This is a clever move on the developers part, as spending all that time in the earlier stages carefully crafting the build up of tension would be completely wasted if I died from a red blob. In a game like this, the more you die, the more it is trivialised  to the point where death becomes a chore, as opposed to something to be feared. Sadly, it also meant I still hadn't found a way to suicide out of this mess, so I was forced to continue.

Great little puzzle, despite feeling like the whole thing would explode and melt your arse off at any second.

Another neat trick is the physics system. It really ties you to the world, and alongside the first person perspective, it completely connects you to the levels, increasing immersion and thus the sweats. Despite the early chemical puzzle being a simple 'collect the key cards', it's dressed up in a lovely interactive chemistry set, where you feel like you are actually turning every lever. Opening doors and drawers is equally lovely, and I'd love to see more adventure games use this kind of system.

Alas, the chemical puzzle led me through the blockage, and onwards to the refinery. I KNEW the evil bastard, who I had since dubbed Simon, was in here somewhere as this is where Ben had encountered him. My previous calmness in the knowledge that I was safe in the earlier levels, was now completely eroded and I knew it was about to kick off.

As the level loaded, I inched down a dark corridor and was surprised by how quickly I met the one thing I had been dreading. A shadow lurched ahead of me. What I saw however, was release. An end to the constant dread that something was about to happen. I'm much more susceptible to psychological tricks than visual ones, and the greatest horror movies are at their best when nothing is actually happening on screen, with the inevitable shock being a welcome relief. So there he was, not having seen me, lurking around in his own filth, an the first thing to enter my mind was... "GIZZ A KISS!!"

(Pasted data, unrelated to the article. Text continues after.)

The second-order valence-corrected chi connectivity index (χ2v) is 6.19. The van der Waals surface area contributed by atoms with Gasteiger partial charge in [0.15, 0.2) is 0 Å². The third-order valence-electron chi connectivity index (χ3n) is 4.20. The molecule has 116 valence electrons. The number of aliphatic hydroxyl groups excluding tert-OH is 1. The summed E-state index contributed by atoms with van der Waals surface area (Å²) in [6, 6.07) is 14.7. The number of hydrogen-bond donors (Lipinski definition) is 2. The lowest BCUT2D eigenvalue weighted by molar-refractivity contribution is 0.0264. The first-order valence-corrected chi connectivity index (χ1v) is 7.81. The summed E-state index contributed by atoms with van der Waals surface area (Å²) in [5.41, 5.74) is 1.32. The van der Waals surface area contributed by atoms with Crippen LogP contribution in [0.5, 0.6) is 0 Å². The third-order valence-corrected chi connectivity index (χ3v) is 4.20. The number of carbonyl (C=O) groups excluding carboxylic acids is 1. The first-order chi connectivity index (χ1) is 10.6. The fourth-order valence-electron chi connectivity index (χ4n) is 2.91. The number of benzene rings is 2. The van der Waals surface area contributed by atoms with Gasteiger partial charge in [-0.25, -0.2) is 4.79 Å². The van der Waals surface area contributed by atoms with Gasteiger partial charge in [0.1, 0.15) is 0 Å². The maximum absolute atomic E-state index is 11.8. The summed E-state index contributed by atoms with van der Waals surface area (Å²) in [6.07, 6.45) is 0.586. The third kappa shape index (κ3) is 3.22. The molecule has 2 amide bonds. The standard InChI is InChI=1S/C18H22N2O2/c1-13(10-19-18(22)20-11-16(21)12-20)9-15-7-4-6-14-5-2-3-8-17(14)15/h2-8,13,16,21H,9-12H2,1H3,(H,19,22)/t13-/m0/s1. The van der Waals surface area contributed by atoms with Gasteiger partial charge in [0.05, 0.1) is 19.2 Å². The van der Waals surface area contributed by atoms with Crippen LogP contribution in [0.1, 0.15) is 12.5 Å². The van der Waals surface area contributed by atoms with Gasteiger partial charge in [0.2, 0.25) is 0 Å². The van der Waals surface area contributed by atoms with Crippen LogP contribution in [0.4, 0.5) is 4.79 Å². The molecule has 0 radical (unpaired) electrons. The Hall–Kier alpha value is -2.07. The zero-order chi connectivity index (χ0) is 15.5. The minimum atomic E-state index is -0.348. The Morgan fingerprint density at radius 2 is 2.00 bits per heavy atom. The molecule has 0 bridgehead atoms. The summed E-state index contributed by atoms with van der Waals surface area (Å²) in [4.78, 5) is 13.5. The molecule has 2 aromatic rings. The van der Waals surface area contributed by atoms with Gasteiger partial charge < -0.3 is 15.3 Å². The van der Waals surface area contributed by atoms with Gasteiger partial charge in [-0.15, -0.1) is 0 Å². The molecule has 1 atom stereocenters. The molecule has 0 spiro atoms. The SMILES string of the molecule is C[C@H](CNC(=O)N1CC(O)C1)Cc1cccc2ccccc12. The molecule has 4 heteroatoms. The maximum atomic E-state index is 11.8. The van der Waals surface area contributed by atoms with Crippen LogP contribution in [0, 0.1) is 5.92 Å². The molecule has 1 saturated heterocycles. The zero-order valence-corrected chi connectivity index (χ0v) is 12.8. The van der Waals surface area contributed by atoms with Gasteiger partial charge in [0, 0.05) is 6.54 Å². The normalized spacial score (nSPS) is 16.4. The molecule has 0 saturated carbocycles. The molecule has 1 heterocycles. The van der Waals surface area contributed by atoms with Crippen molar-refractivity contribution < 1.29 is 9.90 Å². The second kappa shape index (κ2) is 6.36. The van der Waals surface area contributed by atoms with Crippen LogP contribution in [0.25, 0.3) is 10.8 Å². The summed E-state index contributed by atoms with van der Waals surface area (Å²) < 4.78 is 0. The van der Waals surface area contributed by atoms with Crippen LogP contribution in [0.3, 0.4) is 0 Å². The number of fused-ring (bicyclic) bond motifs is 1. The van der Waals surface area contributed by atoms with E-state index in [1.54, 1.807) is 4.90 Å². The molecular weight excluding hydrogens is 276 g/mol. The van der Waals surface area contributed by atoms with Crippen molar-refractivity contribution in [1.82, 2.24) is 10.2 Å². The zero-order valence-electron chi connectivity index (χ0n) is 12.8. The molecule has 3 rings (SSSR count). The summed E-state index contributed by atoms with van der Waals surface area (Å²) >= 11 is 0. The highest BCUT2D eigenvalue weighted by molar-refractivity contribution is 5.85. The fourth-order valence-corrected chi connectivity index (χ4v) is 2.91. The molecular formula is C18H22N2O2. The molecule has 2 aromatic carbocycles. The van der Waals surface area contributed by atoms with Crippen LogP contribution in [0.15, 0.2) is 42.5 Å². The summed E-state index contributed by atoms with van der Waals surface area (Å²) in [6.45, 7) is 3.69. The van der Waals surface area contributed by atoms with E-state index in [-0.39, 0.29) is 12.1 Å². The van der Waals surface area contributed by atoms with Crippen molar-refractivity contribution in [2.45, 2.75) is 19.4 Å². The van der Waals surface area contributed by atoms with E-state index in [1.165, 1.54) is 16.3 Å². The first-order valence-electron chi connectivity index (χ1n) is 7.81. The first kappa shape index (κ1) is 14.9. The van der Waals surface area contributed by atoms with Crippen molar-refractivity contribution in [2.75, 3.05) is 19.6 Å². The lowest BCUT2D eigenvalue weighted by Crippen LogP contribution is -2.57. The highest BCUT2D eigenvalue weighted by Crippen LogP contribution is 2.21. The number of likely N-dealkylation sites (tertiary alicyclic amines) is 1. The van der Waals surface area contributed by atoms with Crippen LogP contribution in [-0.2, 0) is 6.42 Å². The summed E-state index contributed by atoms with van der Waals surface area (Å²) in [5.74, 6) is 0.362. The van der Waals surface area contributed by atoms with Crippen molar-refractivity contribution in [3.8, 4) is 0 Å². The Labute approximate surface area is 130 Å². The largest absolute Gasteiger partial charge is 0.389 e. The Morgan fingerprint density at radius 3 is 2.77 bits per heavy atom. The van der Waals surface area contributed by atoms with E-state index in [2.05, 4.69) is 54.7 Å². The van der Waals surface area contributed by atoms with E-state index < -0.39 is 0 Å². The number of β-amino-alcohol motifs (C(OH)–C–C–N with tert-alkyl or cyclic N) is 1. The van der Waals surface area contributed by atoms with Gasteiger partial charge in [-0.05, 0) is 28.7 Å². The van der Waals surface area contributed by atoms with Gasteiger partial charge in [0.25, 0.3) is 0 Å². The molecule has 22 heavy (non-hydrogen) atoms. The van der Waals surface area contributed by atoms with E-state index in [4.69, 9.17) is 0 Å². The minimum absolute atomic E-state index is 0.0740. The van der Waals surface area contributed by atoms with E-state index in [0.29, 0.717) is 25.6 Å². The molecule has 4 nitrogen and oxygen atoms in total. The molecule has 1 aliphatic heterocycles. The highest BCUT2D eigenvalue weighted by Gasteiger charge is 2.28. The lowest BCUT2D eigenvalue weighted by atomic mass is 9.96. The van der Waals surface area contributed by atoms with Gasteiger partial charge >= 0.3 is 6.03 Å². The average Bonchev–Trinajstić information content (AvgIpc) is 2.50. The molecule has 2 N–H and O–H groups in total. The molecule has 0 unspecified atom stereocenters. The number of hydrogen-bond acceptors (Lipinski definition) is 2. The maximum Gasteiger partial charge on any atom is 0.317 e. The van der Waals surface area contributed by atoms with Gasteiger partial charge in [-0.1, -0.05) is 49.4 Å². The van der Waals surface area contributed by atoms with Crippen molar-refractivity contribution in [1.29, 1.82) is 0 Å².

Pucker up Sunshine!
Lamp on (you're told not to do this), sprinting (and this) I ran towards the shadow (definitely not this) lips puckered and arms wide open!

Easy on the tongue fella, I'm new at this
As I charged him, brandishing my useless lamp, Simon caught sight of me and ran to greet me with loving claws. A single dig across my face slumped me the floor. I had won. I had beaten the challenge and proved that no, I can't finish it, and I never will. Despite trying to drive myself insane, letting anything have a free dig at my soft flesh, and throwing myself off any high ledge I could find, the only thing driving me on through this game was hoping it wouldn't be too long before Simon and me were united and I could put this whole mess behind me.

I can't recommend this game enough, it really is a master-class in interaction  mood, and puzzle design. I never made it anywhere near using the barricade system, or really exploring the enemy effects on sanity, and I don't ever plan on it. But you're probably less of a wuss than me, right?

Oh and by the way, the earlier stages do have a surprise in there. I lied. 

Have fun!


Date: Most of November
Cause of death: Cowardice, desire to mate with a mutant
Difficulty: There isn't one, nor does it need it.
Biggest failing: Really? You want me to list these?


  1. Keep up the good work chaps, lovin' these so far!

    1. Thanks very much Jason! We're hoping to work to a more structured deadline so hopefully we'll have more posts, more often

  2. I should be writing something up tonight!